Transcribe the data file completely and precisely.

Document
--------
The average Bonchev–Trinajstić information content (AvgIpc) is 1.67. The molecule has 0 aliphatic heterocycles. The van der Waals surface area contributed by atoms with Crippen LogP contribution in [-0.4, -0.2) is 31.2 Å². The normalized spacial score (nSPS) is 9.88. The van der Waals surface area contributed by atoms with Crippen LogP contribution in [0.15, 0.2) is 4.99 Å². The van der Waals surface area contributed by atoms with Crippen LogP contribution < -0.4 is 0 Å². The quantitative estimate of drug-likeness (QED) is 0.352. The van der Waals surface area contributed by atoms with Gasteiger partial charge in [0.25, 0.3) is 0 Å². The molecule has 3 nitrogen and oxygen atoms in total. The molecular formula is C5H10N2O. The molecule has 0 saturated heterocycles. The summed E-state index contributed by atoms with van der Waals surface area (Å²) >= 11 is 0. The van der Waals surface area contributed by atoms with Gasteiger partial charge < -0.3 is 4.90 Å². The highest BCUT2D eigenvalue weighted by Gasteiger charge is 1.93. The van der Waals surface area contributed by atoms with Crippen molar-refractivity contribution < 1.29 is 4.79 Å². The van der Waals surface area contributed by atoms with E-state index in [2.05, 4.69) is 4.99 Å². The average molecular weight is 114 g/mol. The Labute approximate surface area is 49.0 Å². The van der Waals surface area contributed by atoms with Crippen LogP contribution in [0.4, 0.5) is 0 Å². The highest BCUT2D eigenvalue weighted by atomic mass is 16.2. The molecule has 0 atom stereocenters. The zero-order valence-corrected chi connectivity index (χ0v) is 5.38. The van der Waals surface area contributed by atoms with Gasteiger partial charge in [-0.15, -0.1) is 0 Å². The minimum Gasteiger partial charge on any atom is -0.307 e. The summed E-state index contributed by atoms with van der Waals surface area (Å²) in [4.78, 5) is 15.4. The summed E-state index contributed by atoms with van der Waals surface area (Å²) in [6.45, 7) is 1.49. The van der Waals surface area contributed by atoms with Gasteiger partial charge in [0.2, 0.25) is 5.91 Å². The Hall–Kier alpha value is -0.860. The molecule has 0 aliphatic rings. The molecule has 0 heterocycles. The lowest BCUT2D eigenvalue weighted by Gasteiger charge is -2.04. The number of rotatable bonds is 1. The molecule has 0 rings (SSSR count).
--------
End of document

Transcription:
The average Bonchev–Trinajstić information content (AvgIpc) is 1.67. The molecule has 0 aliphatic heterocycles. The van der Waals surface area contributed by atoms with Crippen LogP contribution in [-0.4, -0.2) is 31.2 Å². The normalized spacial score (nSPS) is 9.88. The van der Waals surface area contributed by atoms with Crippen LogP contribution in [0.15, 0.2) is 4.99 Å². The van der Waals surface area contributed by atoms with Crippen LogP contribution < -0.4 is 0 Å². The quantitative estimate of drug-likeness (QED) is 0.352. The van der Waals surface area contributed by atoms with Gasteiger partial charge in [0.25, 0.3) is 0 Å². The molecule has 3 nitrogen and oxygen atoms in total. The molecular formula is C5H10N2O. The molecule has 0 saturated heterocycles. The summed E-state index contributed by atoms with van der Waals surface area (Å²) >= 11 is 0. The van der Waals surface area contributed by atoms with Gasteiger partial charge < -0.3 is 4.90 Å². The highest BCUT2D eigenvalue weighted by Gasteiger charge is 1.93. The van der Waals surface area contributed by atoms with Crippen molar-refractivity contribution < 1.29 is 4.79 Å². The van der Waals surface area contributed by atoms with E-state index in [2.05, 4.69) is 4.99 Å². The average molecular weight is 114 g/mol. The Labute approximate surface area is 49.0 Å². The van der Waals surface area contributed by atoms with Crippen LogP contribution in [0.4, 0.5) is 0 Å². The highest BCUT2D eigenvalue weighted by atomic mass is 16.2. The molecule has 0 atom stereocenters. The zero-order valence-corrected chi connectivity index (χ0v) is 5.38. The van der Waals surface area contributed by atoms with Gasteiger partial charge in [-0.15, -0.1) is 0 Å². The minimum Gasteiger partial charge on any atom is -0.307 e. The summed E-state index contributed by atoms with van der Waals surface area (Å²) in [4.78, 5) is 15.4. The summed E-state index contributed by atoms with van der Waals surface area (Å²) in [6.45, 7) is 1.49. The van der Waals surface area contributed by atoms with Gasteiger partial charge in [0.2, 0.25) is 5.91 Å². The Hall–Kier alpha value is -0.860. The molecule has 0 aliphatic rings. The molecule has 0 heterocycles. The lowest BCUT2D eigenvalue weighted by Gasteiger charge is -2.04. The number of rotatable bonds is 1. The molecule has 0 rings (SSSR count).